IN THE early 1980s, Land Rover had two models: the rugged Defender (known then as the 90, 110 or 127, depending on wheelbase) and the upmarket Range Rover. Both were quite niche, the Defender being seriously utilitarian and unrefined, while the Range Rover was rather too high end and expensive for the masses. What was needed was a “liftesyle product”, somewhere in between.
Japanese car makers like Toyota, Nissan, Isuzu and Mitsubishi had already realised this, and new, more affordable 4×4 SUVs started to emerge. According to Land Rover Classic’s Michael Bishop, getting the board to sign-off for an all-new model to take them on was unlikely, so Tony Gilroy, Land Rover’s managing director, sneakily introduced incremental updates for the Range Rover — including a new Gemini 200 TDI diesel engine, handling and body structure improvements — that could eventually be put together in a Range Rover-based third model.
“Rather than going and saying to the board, ‘Right, we’re going to do the whole programme,’ of which they would have said, ‘No, you’re not a big enough manufacturer to be able to do that,’ he managed to get it through by hook and crook,” said Bishop.
So in 1987 “Project Jay” was born, creating a model sitting directly between the Range Rover and the Defender. The resulting Land Rover Discovery was introduced at the Frankfurt Motor Show in September 1989.
The Disco was an instant hit and by 1995 it had become Land Rover’s biggest seller. In 2012, the one millionth model rolled off the Solihull production line and, over its three decades, the Discovery has enabled owners to reach some of the most far-flung corners of the world across some of the trickiest terrain imaginable.
To mark its 30th anniversary, we climbed behind the wheel of the original car and all four subsequent generations to get a feel for how the model has evolved over the years, and will be updating this page with details of each generations throughout the week.
Land Rover Discovery 1 guide
Essentially, the original Discovery of 1989 was based on the Range Rover but given a new body and fewer luxuries. Initially only available as a three-door, the original Disco looks rather odd to modern eyes — like a design concept that made production by mistake. The thinking, says Land Rover, was that the new Discovery had to be clearly distinct from the Range Rover (but just a year later it did introduce a Disco with rear doors).
Climbing into the back of the three-door isn’t too tricky, as the front seats slide forwards easily, and once inside you find there’s plenty of space in the second row for tall passengers, though the lack of a door handle may make claustrophobes feel rather enclosed.
That aside, the interior is a masterpiece. Land Rover subcontracted the cabin design to Conran Design Studio with a brief to ignore convention and instead create a “lifestyle accessory”. The striking result (especially in “Sonar Blue”) is both minimalist and functional, with a large grab handle in front of the front passenger and the characteristic rubber dashboard mat running from the door right across to the instrument binnacle.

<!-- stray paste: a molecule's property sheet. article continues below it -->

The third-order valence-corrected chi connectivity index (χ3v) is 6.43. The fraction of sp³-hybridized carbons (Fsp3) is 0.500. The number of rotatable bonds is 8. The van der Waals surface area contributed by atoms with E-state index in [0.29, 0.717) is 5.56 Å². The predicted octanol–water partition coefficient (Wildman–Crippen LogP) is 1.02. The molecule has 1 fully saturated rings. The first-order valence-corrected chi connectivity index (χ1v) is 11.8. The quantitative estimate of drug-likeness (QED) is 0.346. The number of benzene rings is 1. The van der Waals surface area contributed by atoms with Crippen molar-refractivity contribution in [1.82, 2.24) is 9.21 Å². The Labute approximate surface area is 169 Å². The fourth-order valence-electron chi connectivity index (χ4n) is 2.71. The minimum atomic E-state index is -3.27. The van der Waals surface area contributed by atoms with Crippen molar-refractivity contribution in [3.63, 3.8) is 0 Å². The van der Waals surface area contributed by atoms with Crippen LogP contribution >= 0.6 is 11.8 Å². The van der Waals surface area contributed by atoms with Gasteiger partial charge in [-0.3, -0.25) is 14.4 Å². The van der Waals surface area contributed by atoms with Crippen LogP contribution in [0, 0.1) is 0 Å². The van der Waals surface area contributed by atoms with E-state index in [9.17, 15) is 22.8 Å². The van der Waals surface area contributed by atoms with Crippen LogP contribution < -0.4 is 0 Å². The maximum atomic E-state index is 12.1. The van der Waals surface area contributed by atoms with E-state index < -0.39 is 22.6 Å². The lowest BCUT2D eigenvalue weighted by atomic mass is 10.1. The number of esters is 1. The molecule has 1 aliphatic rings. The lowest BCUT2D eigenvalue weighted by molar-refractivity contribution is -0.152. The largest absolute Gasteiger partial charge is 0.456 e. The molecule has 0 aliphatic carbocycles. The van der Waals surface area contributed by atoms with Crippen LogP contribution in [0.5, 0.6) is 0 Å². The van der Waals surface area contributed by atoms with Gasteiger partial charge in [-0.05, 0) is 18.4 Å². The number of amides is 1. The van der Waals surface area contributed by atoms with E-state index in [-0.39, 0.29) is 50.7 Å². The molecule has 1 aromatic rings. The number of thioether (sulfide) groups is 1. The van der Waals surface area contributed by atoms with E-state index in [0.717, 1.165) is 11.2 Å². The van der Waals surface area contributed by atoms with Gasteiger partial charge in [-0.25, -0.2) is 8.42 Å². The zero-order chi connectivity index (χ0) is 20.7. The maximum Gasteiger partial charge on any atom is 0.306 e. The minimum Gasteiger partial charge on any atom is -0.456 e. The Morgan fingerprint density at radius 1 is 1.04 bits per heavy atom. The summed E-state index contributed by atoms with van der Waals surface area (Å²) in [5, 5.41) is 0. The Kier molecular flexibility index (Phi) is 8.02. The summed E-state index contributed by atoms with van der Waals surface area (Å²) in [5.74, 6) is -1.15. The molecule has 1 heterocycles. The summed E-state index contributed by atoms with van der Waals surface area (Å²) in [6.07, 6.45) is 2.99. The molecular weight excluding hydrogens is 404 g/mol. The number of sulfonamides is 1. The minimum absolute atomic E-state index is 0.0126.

Its most interesting feature was the removable bag that sits between the front seats, instead of a cubby hole. This enabled owners to take it with them when they left the car. The bag was in the model we drove though many have gone missing over the years, making them a collectors’ item.
There are five fixed seats in the original Discovery, with the option of two jump seats for the boot, making it a seven-seater. The model we drove was fitted with all the bells and whistles, including electric windows and electric mirrors (both still amazingly perky for 30-year-old tech). It also had a manual low range gearbox and locking differentials from launch.
In 1994, the model got a facelift that included a new dashboard, airbags, updated lights, a new 300 TDI diesel engine and an improved gearbox.
What’s it like to drive?
We drove a 1989 three-door Disco fitted with Rover’s 3.5-litre V8 engine and five-speed manual ‘box. Land Rover Classic’s cars get turned over and taken for drives but this car has only done 31,000 miles from new and is rarely taken out on the road, so the big lump under the bonnet needed some coaxing to get going.
Once fired up, though, it purred away happily and proved keen and decently torquey, though in terms of outfits performance the V8 Discovery 1 is sluggish by modern standards. The suspension is also comparatively crude, with large amounts of body lean, the cabin rolling significantly through turns. Combine that with vague steering and the first generation model feels more like a barge than a car.
But it dispatches off-road terrain with ease and you cruise along in comfort, whatever the road surface. It’s a reminder of why owners have become very fond of it — a dependable, capable companion for those living in rural locations.
This page is being updated. Come back later for details of the:
Discovery 2 (1998)
Discovery 3 (2004)
Discovery 4 (2010)
Discovery 5 (2016)